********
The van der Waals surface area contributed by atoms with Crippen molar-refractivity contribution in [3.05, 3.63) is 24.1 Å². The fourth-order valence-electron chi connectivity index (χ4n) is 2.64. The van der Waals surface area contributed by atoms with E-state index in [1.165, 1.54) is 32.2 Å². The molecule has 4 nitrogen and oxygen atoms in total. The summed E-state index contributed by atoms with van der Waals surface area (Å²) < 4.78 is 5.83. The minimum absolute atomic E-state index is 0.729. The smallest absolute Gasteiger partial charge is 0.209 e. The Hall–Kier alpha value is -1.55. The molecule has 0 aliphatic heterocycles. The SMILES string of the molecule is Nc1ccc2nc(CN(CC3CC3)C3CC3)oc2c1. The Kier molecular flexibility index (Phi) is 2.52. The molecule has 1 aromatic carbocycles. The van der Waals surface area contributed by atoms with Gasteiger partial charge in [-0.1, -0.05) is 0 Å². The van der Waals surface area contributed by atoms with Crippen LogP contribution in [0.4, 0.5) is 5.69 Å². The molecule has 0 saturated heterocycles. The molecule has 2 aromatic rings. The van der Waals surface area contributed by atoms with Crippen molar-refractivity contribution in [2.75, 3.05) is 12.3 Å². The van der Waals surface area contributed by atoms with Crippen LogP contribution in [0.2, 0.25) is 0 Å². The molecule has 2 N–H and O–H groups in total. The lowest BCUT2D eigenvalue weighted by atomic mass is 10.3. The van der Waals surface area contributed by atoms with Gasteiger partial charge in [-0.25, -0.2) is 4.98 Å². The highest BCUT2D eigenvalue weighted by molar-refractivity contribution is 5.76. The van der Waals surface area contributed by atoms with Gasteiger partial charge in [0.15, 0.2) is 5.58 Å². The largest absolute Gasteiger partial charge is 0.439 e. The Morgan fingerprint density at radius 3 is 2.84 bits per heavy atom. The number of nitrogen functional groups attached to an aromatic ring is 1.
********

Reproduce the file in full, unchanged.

The van der Waals surface area contributed by atoms with Crippen molar-refractivity contribution in [3.05, 3.63) is 24.1 Å². The fourth-order valence-electron chi connectivity index (χ4n) is 2.64. The van der Waals surface area contributed by atoms with E-state index in [1.165, 1.54) is 32.2 Å². The molecule has 4 nitrogen and oxygen atoms in total. The summed E-state index contributed by atoms with van der Waals surface area (Å²) < 4.78 is 5.83. The minimum absolute atomic E-state index is 0.729. The smallest absolute Gasteiger partial charge is 0.209 e. The Hall–Kier alpha value is -1.55. The molecule has 0 aliphatic heterocycles. The SMILES string of the molecule is Nc1ccc2nc(CN(CC3CC3)C3CC3)oc2c1. The Kier molecular flexibility index (Phi) is 2.52. The molecule has 1 aromatic carbocycles. The van der Waals surface area contributed by atoms with Gasteiger partial charge in [-0.1, -0.05) is 0 Å². The van der Waals surface area contributed by atoms with Crippen LogP contribution in [0.4, 0.5) is 5.69 Å². The molecule has 0 saturated heterocycles. The molecule has 2 aromatic rings. The van der Waals surface area contributed by atoms with Crippen molar-refractivity contribution in [2.75, 3.05) is 12.3 Å². The van der Waals surface area contributed by atoms with Crippen LogP contribution in [0.2, 0.25) is 0 Å². The molecule has 2 N–H and O–H groups in total. The lowest BCUT2D eigenvalue weighted by atomic mass is 10.3. The van der Waals surface area contributed by atoms with Gasteiger partial charge in [-0.25, -0.2) is 4.98 Å². The highest BCUT2D eigenvalue weighted by molar-refractivity contribution is 5.76. The van der Waals surface area contributed by atoms with Gasteiger partial charge in [0.15, 0.2) is 5.58 Å². The largest absolute Gasteiger partial charge is 0.439 e. The Morgan fingerprint density at radius 3 is 2.84 bits per heavy atom. The number of nitrogen functional groups attached to an aromatic ring is 1.